In collaboration with the Sportsecyclopedia.com
Opening Day for baseball sees earthshaking changes as the American League and National League rules become separate and distinct as the junior circuit adopts the Designated Hitter rule. The first game of the American League season takes place at Fenway Park between the New York Yankees and Boston Red Sox. The first DH to come to the plate is Ron Blomberg, who walks and scores in the top of the first for the Yankees.
The Designated Hitter was not a new idea for baseball, as Philadelphia Athletics manager Connie Mack suggested using it as early as 1906. In 1928, National League President John Heydler suggested adopting the Designated Hitter rule through Major League Baseball, but American League owners thoroughly rejected the idea. Oakland Athletics owner Charles O. Finley revived the idea of the DH in 1968 as one of his many new ideas to bring excitement to a game that some fans believed was becoming stagnate, especially after a season that became known as the “Year of the Pitcher.”
Designated Hitters were used in select exhibition games beginning in 1969 and adopted by several minor leagues, including the International League, on a four-year trial basis. At a meeting of American League Owners on January 11, 1973, with the lobbying of Finley, the Designated Hitter rule was adopted on a three-year trial basis by the AL by a vote of 8-4. The decision to adopt the Designated Hitter rule was primarily motivated by lagging attendance figures in the American League.
There would be four American League games on Opening Day in 1973; the first of the games was 1:37 start in Fenway Park, with the Boston Red Sox hosting the New York Yankees. Ron Bloomberg, the Yankees DH, was batting sixth when he came up with two outs, and the bases loaded in the top of the first inning. Blomberg would walk be walked by Luis Tiant, earning an RBI. Blomberg would go 1-for-3 as the Red Sox pounded the Yankees 15-5. Despite his team scoring 15 runs on 20 hits, future Hall of Famer Orlando Cepeda was hitless in six at-bats with two strikeouts; batting in the fifth spot was the Red Sox Designated Hitter.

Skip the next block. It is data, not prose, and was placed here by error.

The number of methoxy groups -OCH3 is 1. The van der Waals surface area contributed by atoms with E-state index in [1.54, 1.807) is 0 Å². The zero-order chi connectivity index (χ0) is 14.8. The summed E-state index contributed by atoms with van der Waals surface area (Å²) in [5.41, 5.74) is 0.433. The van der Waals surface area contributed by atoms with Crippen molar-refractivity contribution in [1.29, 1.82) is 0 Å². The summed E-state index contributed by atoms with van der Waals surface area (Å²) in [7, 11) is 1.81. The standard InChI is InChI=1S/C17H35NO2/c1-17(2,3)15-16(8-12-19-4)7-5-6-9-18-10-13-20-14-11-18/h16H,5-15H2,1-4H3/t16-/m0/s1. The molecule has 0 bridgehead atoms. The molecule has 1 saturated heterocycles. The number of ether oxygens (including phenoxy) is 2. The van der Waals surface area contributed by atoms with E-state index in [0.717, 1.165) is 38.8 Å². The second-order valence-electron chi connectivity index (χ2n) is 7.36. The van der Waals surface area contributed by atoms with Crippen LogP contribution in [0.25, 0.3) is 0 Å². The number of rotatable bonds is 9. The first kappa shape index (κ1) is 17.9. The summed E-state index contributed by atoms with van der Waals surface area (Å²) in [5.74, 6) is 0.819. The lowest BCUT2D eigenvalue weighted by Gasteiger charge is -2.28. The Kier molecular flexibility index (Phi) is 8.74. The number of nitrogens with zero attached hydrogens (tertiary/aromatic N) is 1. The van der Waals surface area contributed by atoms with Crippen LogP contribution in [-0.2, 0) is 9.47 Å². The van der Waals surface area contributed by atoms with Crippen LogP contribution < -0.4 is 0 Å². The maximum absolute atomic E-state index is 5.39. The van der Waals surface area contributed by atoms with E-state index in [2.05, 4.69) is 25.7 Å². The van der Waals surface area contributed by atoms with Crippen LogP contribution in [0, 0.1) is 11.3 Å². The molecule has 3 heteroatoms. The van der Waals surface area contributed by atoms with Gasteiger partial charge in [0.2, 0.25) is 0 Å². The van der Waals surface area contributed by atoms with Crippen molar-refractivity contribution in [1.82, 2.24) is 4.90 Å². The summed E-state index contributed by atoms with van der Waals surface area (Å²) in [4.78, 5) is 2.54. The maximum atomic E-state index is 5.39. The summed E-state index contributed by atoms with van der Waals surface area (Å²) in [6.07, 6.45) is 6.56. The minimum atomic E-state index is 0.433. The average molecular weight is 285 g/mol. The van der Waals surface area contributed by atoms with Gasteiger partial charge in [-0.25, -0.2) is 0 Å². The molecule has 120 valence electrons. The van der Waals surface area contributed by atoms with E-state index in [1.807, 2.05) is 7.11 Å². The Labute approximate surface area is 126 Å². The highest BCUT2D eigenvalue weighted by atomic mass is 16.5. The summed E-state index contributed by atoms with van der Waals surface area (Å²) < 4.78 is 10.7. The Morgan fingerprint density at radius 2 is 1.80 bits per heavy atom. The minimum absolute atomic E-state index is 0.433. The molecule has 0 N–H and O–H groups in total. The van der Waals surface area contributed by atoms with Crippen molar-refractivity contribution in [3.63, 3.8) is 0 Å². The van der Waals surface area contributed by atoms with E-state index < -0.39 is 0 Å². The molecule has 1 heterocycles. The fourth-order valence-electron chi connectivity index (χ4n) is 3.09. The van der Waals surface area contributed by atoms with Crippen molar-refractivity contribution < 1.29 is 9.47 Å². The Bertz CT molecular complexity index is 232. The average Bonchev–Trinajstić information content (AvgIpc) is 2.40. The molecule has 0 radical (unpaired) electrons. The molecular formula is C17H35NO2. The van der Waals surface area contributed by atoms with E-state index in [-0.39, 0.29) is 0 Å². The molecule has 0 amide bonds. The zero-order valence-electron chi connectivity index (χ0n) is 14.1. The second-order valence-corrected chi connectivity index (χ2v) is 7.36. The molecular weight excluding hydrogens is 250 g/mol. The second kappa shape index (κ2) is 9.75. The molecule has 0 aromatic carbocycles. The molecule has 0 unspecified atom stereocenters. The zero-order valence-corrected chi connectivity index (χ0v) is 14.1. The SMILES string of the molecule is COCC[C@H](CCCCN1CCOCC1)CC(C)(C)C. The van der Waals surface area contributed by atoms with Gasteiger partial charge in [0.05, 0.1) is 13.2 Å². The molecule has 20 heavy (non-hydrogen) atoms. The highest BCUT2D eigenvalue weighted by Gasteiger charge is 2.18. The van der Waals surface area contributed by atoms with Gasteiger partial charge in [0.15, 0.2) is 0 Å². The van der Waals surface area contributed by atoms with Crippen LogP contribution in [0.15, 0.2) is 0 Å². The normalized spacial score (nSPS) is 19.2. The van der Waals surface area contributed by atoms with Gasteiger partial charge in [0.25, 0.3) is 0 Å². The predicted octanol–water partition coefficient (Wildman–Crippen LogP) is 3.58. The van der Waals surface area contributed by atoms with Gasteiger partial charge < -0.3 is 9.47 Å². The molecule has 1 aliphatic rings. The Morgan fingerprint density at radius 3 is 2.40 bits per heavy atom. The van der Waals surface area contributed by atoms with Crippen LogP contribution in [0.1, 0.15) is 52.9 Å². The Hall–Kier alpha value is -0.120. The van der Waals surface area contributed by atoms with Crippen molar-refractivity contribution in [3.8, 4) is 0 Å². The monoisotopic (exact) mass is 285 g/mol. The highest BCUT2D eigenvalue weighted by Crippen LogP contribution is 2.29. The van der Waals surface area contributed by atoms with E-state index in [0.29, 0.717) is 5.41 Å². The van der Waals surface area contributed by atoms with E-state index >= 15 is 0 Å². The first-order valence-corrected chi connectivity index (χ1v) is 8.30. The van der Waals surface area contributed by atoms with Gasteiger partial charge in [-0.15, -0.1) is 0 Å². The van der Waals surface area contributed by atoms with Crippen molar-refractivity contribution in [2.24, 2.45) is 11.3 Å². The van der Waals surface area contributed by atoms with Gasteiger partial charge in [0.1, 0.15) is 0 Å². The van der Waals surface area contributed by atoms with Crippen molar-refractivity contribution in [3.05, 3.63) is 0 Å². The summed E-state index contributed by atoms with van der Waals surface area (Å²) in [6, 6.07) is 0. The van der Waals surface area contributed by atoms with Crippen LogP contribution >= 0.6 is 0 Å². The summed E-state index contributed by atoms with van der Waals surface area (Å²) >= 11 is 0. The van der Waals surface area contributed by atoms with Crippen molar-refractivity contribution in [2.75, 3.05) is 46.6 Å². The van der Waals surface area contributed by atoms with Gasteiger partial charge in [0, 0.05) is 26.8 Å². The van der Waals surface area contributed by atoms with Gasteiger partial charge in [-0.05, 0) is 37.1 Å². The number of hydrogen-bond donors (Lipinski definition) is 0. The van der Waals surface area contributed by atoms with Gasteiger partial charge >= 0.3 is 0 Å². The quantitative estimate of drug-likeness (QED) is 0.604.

In the three other American League games, Ollie Brown went 0-for-3 batting sixth for the Milwaukee Brewers, while Terry Crowley went 2-for-4 batting eight as the Baltimore Orioles blanked the Brewers 10-0 at Memorial Stadium. In Anaheim, Ed Kirkpatrick went hitless in three at-bats, batting sixth for the Kansas City Royals, while Tom McCraw got one hit in four at-bats as the California Angels, with a complete game by Nolan Ryan, beat the Royals 3-2. In Oakland, the Minnesota Twins spoiled the banner raising for the World Champion Athletics with an 8-3 win. The Twins' offense was sparked by Tony Oliva, batting cleanup, the first Designated Hitter to hit a home run, as he went 2-for-4 with three RBI. Meanwhile, Billy North was the A’s leadoff hitter and DH, collecting two hits in five at-bats.
The Designated Hitter was first used in the World Series in 1976. From 1976 to 1985, the DH was used during even-numbered years only. In 1986, the DH would be used when games were played in the American League ballpark, a rule that would carry over once Interleague play was adopted in 1997.
The DH was a success for the American League was; attendance did increase. In 1976 after the three-year trial period, the Designated Hitter became a permanent rule. The National League considered adopting the DH in 1980 but was rejected in an up or down vote 5-4, with three teams abstaining. After the Millennium as the American and National became more homogenized with interleague play became a daily event as the Houston Astros shifted to the American League in 2013. Slowly, most minor leagues adopted the DH, leaving the National League the only league where the pitchers batted. The momentum became overwhelming. In 2020 the NL used the DH in the 60-game COVID season. The Designated Hitter was not used in 2021 but will become permanent in the National League this season with the new CBA.